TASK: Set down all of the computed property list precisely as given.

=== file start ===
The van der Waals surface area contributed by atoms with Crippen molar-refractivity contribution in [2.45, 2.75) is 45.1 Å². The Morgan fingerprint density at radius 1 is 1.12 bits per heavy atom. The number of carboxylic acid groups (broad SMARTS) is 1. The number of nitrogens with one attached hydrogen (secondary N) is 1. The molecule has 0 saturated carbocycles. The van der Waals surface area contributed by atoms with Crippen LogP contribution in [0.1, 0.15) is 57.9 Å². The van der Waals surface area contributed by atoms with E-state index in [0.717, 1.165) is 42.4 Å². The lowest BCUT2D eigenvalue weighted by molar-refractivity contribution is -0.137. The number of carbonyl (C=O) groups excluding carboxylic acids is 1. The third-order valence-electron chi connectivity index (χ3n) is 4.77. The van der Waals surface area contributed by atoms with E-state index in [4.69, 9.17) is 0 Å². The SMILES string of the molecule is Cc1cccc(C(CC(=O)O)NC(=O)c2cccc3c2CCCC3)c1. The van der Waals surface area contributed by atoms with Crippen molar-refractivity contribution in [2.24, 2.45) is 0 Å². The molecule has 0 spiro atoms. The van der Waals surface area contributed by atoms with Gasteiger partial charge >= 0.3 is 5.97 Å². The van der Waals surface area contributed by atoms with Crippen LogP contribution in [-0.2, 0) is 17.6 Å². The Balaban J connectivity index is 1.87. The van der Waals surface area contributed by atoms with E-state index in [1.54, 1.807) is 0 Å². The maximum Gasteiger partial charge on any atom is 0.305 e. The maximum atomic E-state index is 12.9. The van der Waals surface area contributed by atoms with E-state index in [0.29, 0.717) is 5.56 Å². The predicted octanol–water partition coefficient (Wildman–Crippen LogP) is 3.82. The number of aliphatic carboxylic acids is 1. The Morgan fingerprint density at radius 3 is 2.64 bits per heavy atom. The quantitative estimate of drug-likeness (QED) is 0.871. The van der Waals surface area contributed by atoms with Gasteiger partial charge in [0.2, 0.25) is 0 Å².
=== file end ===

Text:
The van der Waals surface area contributed by atoms with Crippen molar-refractivity contribution in [2.45, 2.75) is 45.1 Å². The Morgan fingerprint density at radius 1 is 1.12 bits per heavy atom. The number of carboxylic acid groups (broad SMARTS) is 1. The number of nitrogens with one attached hydrogen (secondary N) is 1. The molecule has 0 saturated carbocycles. The van der Waals surface area contributed by atoms with Crippen LogP contribution in [0.1, 0.15) is 57.9 Å². The van der Waals surface area contributed by atoms with E-state index in [0.717, 1.165) is 42.4 Å². The lowest BCUT2D eigenvalue weighted by molar-refractivity contribution is -0.137. The number of carbonyl (C=O) groups excluding carboxylic acids is 1. The third-order valence-electron chi connectivity index (χ3n) is 4.77. The van der Waals surface area contributed by atoms with E-state index in [4.69, 9.17) is 0 Å². The SMILES string of the molecule is Cc1cccc(C(CC(=O)O)NC(=O)c2cccc3c2CCCC3)c1. The van der Waals surface area contributed by atoms with Crippen molar-refractivity contribution in [2.24, 2.45) is 0 Å². The molecule has 0 spiro atoms. The van der Waals surface area contributed by atoms with Gasteiger partial charge >= 0.3 is 5.97 Å². The van der Waals surface area contributed by atoms with Crippen LogP contribution in [-0.2, 0) is 17.6 Å². The Balaban J connectivity index is 1.87. The van der Waals surface area contributed by atoms with E-state index in [1.54, 1.807) is 0 Å². The maximum Gasteiger partial charge on any atom is 0.305 e. The maximum atomic E-state index is 12.9. The van der Waals surface area contributed by atoms with E-state index in [0.29, 0.717) is 5.56 Å². The predicted octanol–water partition coefficient (Wildman–Crippen LogP) is 3.82. The number of aliphatic carboxylic acids is 1. The Morgan fingerprint density at radius 3 is 2.64 bits per heavy atom. The quantitative estimate of drug-likeness (QED) is 0.871. The van der Waals surface area contributed by atoms with Gasteiger partial charge in [0.2, 0.25) is 0 Å².